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Looting in Italy: "a continuing, daily experience"

It is perhaps easy for some collectors and museum curators to convince themselves that their pursuit of the perfect acquisition has no impact on the archaeological record. Stefano Vassallo's comments on the situation in Sicily give a glimpse on the impact of looting (and see also "Operation Ghelas"). He talked about work at the Greek colony of Himera:
clandestine nighttime digs systematically devastate the archaeological layers uncovered the day before.
Against the background of the discussion of "ownership" Vassallo asks a key question and then answers it:
When an object is authentic but its original context is lost, what is left of it? Only an aesthetic object remains, beautiful to look at, but which has little to do with the way we look today at ancient art. It is not just beauty that catches out attention today, but the way works of art functioned within their society, the response to them by their public, and their reception by later generations and cultures.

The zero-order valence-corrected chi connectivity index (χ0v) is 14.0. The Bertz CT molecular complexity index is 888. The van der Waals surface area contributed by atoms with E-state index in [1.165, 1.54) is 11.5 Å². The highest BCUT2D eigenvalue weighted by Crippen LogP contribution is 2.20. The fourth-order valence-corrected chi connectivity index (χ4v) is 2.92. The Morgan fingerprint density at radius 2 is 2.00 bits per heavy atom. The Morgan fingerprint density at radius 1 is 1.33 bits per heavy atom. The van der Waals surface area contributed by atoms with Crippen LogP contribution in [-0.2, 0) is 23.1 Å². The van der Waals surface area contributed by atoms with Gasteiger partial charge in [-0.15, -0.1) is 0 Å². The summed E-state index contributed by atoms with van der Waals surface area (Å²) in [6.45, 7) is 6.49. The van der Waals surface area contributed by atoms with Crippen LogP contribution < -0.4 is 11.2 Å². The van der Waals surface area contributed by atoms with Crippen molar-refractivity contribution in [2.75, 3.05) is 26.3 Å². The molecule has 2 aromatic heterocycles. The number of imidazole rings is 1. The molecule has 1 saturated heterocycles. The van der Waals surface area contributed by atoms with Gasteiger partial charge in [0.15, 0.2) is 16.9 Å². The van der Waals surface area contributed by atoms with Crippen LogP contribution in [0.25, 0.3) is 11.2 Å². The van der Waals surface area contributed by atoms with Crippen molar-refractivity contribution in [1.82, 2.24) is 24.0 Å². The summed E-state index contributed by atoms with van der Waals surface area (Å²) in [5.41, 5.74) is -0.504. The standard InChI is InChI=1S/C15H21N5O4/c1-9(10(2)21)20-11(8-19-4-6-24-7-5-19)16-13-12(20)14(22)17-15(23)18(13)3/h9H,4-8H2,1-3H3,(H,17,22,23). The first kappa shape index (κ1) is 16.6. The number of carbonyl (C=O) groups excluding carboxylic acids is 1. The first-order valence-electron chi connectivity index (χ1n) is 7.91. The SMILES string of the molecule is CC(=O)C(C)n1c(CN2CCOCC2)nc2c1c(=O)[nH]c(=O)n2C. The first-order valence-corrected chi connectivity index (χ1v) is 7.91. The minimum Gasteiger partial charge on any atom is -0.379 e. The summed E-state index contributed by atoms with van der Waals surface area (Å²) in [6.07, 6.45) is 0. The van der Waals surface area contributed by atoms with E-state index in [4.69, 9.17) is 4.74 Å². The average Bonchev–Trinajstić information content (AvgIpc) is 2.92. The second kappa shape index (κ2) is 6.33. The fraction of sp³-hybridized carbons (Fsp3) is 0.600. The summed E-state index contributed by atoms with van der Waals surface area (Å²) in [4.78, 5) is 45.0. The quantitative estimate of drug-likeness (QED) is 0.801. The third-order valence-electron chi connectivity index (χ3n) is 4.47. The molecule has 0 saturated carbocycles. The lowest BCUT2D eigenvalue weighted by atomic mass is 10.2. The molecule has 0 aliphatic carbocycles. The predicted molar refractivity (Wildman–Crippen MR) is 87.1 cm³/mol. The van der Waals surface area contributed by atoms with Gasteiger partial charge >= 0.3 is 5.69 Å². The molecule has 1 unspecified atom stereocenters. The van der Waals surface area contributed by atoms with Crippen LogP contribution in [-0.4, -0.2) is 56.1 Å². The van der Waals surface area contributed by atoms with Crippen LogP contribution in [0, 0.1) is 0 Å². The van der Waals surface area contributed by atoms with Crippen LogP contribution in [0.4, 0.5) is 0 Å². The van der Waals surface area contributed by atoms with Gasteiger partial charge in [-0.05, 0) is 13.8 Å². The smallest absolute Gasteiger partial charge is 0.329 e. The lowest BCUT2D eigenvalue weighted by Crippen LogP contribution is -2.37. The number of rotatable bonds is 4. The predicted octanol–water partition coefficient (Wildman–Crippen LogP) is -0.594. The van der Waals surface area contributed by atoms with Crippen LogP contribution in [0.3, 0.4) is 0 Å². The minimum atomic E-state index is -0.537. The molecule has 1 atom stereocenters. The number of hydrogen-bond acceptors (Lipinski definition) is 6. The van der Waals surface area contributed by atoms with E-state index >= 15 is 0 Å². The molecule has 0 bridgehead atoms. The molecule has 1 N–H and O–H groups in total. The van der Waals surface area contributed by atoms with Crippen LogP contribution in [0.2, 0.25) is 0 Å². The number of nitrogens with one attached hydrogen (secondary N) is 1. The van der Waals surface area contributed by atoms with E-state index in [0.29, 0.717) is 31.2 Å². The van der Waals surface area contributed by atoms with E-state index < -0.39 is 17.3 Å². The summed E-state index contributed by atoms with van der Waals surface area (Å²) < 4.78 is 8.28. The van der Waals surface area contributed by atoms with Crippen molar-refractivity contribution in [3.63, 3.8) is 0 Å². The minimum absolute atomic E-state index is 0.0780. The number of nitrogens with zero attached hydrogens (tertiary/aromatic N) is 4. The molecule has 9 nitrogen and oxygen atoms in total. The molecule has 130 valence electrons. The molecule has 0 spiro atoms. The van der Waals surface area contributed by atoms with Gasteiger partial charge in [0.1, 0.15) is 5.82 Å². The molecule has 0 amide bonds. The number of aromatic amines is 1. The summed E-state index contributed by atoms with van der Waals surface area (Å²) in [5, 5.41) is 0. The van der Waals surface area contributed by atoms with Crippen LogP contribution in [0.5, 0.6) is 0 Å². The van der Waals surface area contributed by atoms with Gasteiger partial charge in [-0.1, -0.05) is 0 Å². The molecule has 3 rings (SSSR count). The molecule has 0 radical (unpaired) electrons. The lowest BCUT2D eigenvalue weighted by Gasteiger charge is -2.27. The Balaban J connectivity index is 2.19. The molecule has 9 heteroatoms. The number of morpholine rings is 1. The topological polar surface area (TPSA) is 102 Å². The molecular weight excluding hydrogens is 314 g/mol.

Think of some of the recent returns to Italy:
  • The Euphronios krater
  • The "Morgantina" silver
  • The acrolithic Aphrodite
Then ask yourself how those pieces or groups were viewed in their contemporary society. We do not know because the contexts have been lost.

Reference
Vassallo, S. 2007. "Antiquities without provenance: the original sin in the field." In The acquisition and exhibition of classical antiquities: professional, legal, and ethical perspectives, edited by R. F. Rhodes, pp. 81-91. Notre Dame, Ind.: University of Notre Dame Press.

Comments

J. . said…
Hi David.
You site is great, I always access it!
I have just finished my monography about protection and circulation of cultural objects. And this site helped me.

Regards from Brazil,

Janaína

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Reference
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